The first time I went to YouTube to watch a trailer for an upcoming movie and was forced to sit through 15 seconds of an unrelated ad before I was allowed to watch the ad I had freely volunteered to watch, I realized we had entered a viper pit of marketing where the original pleasures of a circle-jerk - moderate pleasure for modest reciprocal effort - were no longer even available, given that we are now apparently required to give reacharounds to ourselves.
So it is with Comic Con, the annual summer solstice festival / Burning Man for the North American geek community, most of whom are peripherally aware of comic books as the things that were somehow involved in the early stages of the making of Iron Man 3. The convention has become a global marketing behemoth made out of the United Nations of geek culture, a Crisis on Infinite Earths where all dimensions of the fan cosmos are brought together to freak out over everything they're going to be spending money on over the course of the next five years.
At Comic Con this past weekend, local god Joss Whedon declared an Age of Ultron, while arch frenemy Zack Snyder backed into DC Entertainment's last corner by stumping for Batman in his Man of Steel II. The stars of the television series that fuel Tumblr - Game of Thrones, Doctor Who, Breaking Bad, etc. - sat on panels and waxed philosophical about whether Joffrey deserves another pimp-slap (he does) or if Karen Gillan looks even better bald (harder to determine). Khal Drogo, be still my heart, briefly resurfaced in the land of the living to plant a wet one on Emilia Clarke and scold George R.R. Martin for sending him to the Night Lands in the first place. Same old, same old - a gigantic ouroboros marketing machine that feeds, and consumes, itself.
The teenage version of me, who I spend quite a bit of time with even now, wouldn't have known what to make of all this. He was deep in the closet about having grown up on Star Wars - because Star Wars was the love that dare not speak its name at the bottom of the valley between Return of the Jedi and Episode I - and he got his annual fix of Star Trek: The Next Generation fandom every other October when he went to a Creation Con in Toronto, which was attended by some three hundred or so other people.
Now that fandom is open - wide, wide, cavernously open - I sort of want to take another run through high school. (To whit, and paging Marc Webb: wouldn't Peter Parker be the most popular kid in his class, as portrayed by Andrew Garfield?) This earth thus inherited, geekwise, seems a fine thing. If Comic Con itself has merely become the most vulgar extension of the marketplace side of the movie business - basically, Cannes: America - who am I to complain?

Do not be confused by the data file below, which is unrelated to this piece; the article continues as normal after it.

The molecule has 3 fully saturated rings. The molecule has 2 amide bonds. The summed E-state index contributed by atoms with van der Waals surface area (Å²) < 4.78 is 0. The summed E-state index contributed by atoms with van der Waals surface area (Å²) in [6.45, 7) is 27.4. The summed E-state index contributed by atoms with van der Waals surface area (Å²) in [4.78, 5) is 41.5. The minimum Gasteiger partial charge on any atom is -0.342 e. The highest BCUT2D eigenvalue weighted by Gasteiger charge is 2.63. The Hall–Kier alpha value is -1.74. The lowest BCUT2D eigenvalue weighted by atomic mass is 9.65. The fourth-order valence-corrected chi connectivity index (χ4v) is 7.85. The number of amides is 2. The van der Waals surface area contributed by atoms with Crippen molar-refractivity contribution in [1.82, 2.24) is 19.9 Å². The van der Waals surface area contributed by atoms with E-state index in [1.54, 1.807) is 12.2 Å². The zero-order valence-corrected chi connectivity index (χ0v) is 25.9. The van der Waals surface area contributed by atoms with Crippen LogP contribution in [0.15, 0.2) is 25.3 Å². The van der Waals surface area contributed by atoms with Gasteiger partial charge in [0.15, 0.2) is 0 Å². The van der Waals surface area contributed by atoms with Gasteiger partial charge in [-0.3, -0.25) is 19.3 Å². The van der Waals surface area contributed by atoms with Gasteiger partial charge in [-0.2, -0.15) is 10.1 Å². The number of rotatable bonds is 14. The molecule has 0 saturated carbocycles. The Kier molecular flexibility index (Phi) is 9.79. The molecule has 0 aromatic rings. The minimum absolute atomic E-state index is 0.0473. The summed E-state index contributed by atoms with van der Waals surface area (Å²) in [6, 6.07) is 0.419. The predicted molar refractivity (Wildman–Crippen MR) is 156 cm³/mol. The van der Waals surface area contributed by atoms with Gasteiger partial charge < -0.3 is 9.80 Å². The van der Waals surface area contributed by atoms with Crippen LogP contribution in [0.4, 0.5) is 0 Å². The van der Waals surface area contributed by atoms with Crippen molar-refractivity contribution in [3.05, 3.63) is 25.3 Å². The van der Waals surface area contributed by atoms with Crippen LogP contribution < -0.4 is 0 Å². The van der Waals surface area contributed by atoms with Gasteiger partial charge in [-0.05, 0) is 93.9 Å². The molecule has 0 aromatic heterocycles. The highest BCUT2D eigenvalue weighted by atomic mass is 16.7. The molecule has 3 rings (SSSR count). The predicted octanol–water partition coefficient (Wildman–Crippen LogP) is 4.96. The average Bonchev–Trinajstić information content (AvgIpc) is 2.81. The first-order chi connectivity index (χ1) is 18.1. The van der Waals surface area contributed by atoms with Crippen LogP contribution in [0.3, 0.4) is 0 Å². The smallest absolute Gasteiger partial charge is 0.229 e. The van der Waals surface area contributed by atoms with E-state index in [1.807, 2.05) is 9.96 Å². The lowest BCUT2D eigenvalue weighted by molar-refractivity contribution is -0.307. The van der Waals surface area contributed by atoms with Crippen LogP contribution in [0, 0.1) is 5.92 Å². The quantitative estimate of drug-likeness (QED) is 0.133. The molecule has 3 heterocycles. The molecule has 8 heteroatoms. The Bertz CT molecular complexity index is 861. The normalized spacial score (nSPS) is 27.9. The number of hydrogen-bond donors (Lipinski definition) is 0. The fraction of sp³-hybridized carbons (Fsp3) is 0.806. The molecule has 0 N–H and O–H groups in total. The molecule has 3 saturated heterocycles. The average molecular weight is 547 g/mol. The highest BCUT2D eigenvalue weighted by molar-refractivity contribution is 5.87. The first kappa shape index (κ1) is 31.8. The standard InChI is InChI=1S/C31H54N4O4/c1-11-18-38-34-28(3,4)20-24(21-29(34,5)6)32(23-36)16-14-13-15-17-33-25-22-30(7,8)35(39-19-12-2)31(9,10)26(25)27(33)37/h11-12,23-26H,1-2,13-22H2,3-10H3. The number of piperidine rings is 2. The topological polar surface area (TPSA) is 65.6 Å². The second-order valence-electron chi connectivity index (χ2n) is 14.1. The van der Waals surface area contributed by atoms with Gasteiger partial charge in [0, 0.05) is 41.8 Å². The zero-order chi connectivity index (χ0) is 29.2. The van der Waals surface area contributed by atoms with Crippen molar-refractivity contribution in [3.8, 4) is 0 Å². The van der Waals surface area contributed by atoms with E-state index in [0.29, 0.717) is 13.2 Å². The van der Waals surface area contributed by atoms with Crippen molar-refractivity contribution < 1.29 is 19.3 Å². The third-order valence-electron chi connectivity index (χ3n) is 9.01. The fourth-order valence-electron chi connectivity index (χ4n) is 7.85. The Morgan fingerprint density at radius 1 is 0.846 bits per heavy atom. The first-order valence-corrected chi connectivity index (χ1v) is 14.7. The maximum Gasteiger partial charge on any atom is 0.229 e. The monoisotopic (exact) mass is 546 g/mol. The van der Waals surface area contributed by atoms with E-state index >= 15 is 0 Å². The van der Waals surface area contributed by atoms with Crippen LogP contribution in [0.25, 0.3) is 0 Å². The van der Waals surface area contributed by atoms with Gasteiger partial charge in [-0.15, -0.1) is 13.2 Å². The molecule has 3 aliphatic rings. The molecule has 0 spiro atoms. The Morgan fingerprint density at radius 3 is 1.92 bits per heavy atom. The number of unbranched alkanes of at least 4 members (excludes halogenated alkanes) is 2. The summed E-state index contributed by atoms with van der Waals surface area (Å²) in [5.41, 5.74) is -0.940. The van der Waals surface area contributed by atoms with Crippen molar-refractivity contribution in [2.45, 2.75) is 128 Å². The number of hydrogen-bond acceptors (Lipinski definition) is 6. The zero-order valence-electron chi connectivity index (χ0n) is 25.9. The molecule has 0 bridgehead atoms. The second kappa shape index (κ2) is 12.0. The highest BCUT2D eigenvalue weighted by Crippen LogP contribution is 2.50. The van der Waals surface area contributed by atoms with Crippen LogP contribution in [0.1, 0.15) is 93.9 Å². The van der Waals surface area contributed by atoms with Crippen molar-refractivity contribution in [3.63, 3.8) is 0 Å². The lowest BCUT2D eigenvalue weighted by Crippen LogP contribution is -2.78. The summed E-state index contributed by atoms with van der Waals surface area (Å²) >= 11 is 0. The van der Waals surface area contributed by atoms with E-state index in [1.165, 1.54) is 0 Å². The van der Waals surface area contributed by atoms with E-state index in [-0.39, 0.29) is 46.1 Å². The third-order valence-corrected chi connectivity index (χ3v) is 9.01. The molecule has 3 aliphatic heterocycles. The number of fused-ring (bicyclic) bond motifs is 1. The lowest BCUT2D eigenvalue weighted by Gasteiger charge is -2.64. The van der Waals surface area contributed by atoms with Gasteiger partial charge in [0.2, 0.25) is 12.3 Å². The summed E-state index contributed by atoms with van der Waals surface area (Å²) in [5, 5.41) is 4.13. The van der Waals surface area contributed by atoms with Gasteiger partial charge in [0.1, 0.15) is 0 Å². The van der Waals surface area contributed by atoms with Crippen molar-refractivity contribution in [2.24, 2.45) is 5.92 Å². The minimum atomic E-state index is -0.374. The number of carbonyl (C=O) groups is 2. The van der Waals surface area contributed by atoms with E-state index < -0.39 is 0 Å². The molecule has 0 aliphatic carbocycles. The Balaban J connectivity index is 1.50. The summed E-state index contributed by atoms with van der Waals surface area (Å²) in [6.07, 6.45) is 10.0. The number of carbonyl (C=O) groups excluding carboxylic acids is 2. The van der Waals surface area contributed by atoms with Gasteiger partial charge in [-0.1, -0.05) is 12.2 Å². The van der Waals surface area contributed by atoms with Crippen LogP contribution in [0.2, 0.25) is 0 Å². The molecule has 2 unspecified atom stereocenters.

In the "honour every part of the animal" notion of hunting, killing, and consuming large game, Comic Con makes beautiful sense. The fan community at large, for any property that can even tangentially be described as "geek," is basically a Mr. Fusion reactor waiting to have the garbage thrown in, after which it'll give you power for years (backwards or forwards). The energy is already out there, and better, it comes pre-coded, referenced, and approved, with its Wikipedia entry ready to post.
Someone out there, in Hollywood or above, noticed that fan communities aren't just enthusiastic - they're also obsessive. In the strange alchemical collision of pop culture and classical nerddom, there evolved an ability/desire/consuming need on the part of whole armies of people to identify themselves via those media offerings with which they, themselves, identify. In an increasingly widespread array of personality signifiers across multiple media platforms - a girl in half a stormtrooper outfit playing The Last of Us on her TARDIS-blue couch while live-tumbling this week's episode of Supernatural and swearing in Dothraki - attachment has become about more than how one defines oneself to others. It became about how one understands oneself for oneself, as well, in an endless mood board of ageless vampires, space cowboys, and Asgardians who say "quim."
While it's difficult to draw direct linkage between fan interest and box office mega-grosses (Pacific Rim's domestic tally argues that fan interest, alone, is good for about seventy million bucks - lots of money, unless you're a movie studio), fan communities and their vast multimedia reach have a role to play building the bridge between the niche audience and the mainstream. In the Malcolm Gladwell sense, geeks are a cross-bred super-army of mavens, with the internet as their connectors.
And what's astonishing about the whole enterprise is simply that this entire group of people is not just willing to be marketed to; they're basically begging to be marketed to, and to go on and spread that marketing beyond the sphere of San Diego. They're a voluntary marketing department made up of people who aren't just workaholics, but who go home at night and worry about not being workaholic enough.
Money's money, and the movies, the TV shows, the content itself, has just become the loss leader that gets you into the store anyway - so that you can buy the blu-rays, and the licensed scarves, and the epically expensive action figures, which is where the real cash will be made in perpetuity long after the shows are off the air and the movies have been rebooted (twice). All the physical product is how the community feeds itself anyway, by further and further inculcating itself within comfortable folds of manufactured, media-based identities. The studios just stand off to the side and watch - and dribble out a bit more content, and a bit more, and a bit more, so that we all know well enough to keep coming back, never stray too far, and ask for more, and more, and more.
Destroy All Monsters is a weekly column on Hollywood and pop culture.